After voting down a resolution to boycott Israeli scholars and institutions, members of the Modern Language Association (MLA)—one of the most prestigious professional organizations in the humanities—overwhelmingly approved a ban last year on future boycott resolutions. But Judith Butler—a highly regarded philosopher and gender theorist who has praised Hamas and Hizballah as natural allies of the “global left”—is still trying to bring the organization around to BDS. Cary Nelson, an English professor and committed opponent of academic boycotts, describes attending a meeting of Butler and her supporters at the recent MLA conference, and their reaction to finding a dissenter in their midst:
Someone said, “You should leave” [after I identified myself], and Butler immediately proposed a vote to make that a group decision. Several others quickly supported her and repeated the demand for me to leave. Butler then asked me, “Will you honor a vote to tell you to leave?” Not answering her directly, I said that this was supposed to be an open public meeting. . . . Butler then concluded I was refusing to honor a vote demanding I leave, so they would just have to proceed as best they could. Honest discussion would be impossible with a Zionist present. . . .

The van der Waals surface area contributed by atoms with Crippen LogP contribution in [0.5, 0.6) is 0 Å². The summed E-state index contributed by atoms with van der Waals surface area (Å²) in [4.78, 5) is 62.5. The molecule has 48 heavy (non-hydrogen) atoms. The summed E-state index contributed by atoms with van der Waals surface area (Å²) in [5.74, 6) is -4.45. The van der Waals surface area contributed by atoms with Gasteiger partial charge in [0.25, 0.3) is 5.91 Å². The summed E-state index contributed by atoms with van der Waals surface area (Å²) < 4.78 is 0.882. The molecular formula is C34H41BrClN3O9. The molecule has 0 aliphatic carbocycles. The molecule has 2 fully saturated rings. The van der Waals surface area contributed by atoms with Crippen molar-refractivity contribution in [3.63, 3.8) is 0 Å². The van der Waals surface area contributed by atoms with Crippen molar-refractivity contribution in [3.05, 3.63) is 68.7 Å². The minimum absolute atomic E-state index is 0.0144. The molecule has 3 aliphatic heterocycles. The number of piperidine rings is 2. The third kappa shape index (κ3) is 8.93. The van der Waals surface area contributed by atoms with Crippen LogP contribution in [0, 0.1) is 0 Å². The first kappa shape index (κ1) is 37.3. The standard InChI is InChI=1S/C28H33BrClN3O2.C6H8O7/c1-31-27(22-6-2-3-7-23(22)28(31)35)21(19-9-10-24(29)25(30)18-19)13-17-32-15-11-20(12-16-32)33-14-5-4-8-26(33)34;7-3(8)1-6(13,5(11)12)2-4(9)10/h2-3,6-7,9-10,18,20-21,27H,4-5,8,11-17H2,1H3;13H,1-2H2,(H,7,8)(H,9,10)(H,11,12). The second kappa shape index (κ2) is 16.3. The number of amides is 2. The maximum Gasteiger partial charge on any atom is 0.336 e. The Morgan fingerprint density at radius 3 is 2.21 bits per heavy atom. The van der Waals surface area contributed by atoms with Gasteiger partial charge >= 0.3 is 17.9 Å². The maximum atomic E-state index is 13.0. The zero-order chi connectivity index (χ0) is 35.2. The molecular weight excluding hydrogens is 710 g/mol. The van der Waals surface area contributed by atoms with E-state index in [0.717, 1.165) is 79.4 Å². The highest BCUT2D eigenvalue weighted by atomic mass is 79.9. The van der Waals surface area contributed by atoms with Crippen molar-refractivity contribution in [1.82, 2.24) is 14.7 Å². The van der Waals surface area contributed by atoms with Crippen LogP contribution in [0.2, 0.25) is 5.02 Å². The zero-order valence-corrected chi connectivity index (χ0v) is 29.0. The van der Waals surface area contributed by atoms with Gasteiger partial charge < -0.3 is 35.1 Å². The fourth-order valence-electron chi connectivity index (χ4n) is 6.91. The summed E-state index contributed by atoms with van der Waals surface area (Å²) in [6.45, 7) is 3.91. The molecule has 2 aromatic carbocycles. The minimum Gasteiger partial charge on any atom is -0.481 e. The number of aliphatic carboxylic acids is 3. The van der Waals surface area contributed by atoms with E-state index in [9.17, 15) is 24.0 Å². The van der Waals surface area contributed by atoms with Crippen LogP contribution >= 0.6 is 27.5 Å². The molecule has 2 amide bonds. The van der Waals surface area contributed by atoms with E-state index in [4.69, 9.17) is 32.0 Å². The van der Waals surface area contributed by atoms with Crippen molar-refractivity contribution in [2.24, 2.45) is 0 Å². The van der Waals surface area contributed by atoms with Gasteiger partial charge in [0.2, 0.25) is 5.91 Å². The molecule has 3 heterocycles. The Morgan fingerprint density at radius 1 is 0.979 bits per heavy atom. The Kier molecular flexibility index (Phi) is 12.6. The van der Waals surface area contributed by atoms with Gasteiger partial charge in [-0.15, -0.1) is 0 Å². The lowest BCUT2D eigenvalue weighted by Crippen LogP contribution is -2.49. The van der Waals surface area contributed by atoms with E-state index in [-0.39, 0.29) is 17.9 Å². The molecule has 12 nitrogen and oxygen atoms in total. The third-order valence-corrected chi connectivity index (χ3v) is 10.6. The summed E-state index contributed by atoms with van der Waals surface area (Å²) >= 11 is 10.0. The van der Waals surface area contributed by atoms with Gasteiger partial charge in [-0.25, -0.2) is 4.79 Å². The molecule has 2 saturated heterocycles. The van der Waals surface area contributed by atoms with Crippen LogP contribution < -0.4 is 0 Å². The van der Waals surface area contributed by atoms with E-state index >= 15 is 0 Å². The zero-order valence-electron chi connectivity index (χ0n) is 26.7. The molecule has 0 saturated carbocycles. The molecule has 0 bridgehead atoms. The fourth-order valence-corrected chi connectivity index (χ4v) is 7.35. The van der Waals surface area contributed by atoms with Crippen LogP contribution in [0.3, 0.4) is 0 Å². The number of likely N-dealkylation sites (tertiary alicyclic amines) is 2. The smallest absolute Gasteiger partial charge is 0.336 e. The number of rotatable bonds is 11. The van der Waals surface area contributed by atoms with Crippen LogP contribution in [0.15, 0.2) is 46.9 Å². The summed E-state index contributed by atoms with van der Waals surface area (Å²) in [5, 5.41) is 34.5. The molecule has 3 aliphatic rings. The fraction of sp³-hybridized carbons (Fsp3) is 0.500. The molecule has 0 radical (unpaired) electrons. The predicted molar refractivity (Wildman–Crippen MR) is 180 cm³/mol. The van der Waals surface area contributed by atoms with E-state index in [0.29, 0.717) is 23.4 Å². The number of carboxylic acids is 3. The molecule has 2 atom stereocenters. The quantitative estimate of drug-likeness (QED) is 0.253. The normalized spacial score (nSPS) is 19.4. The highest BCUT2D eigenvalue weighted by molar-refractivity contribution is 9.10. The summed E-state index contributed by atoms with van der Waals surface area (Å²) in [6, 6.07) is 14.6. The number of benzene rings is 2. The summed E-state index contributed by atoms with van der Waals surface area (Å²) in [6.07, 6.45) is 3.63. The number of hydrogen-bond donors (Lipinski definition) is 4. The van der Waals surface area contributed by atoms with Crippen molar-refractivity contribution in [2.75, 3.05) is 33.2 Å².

She [then] declared that she had several ideas she had wanted to share about how to move the BDS agenda forward in the MLA, but felt it was not safe to do so with me in the room. . . . She urged people to contact her after the meeting and told them there would likely be funds to bring some of them out to Berkeley to consult with her.
Although half the hour was spent challenging and berating me, the core strategy Butler and the other senior member there, David Palumbo-Liu of Stanford, were using was nonetheless clear. . . . Unwilling to see themselves as a radical fringe group indulging in sour-grapes complaints, they were left with one way to explain their loss: as they asserted repeatedly this evening, they were cheated. . . .
What Butler and Palumbo-Liu managed to do this evening was to convince a group of young university faculty members and students that only a corrupt conspiracy could have defeated them in their effort to demonize the Jewish state. Their opponents were unethical and unscrupulous. At the end, Butler turned and pointed to me to conclude: “We need to overcome those who are dedicated to making the fight unfair.”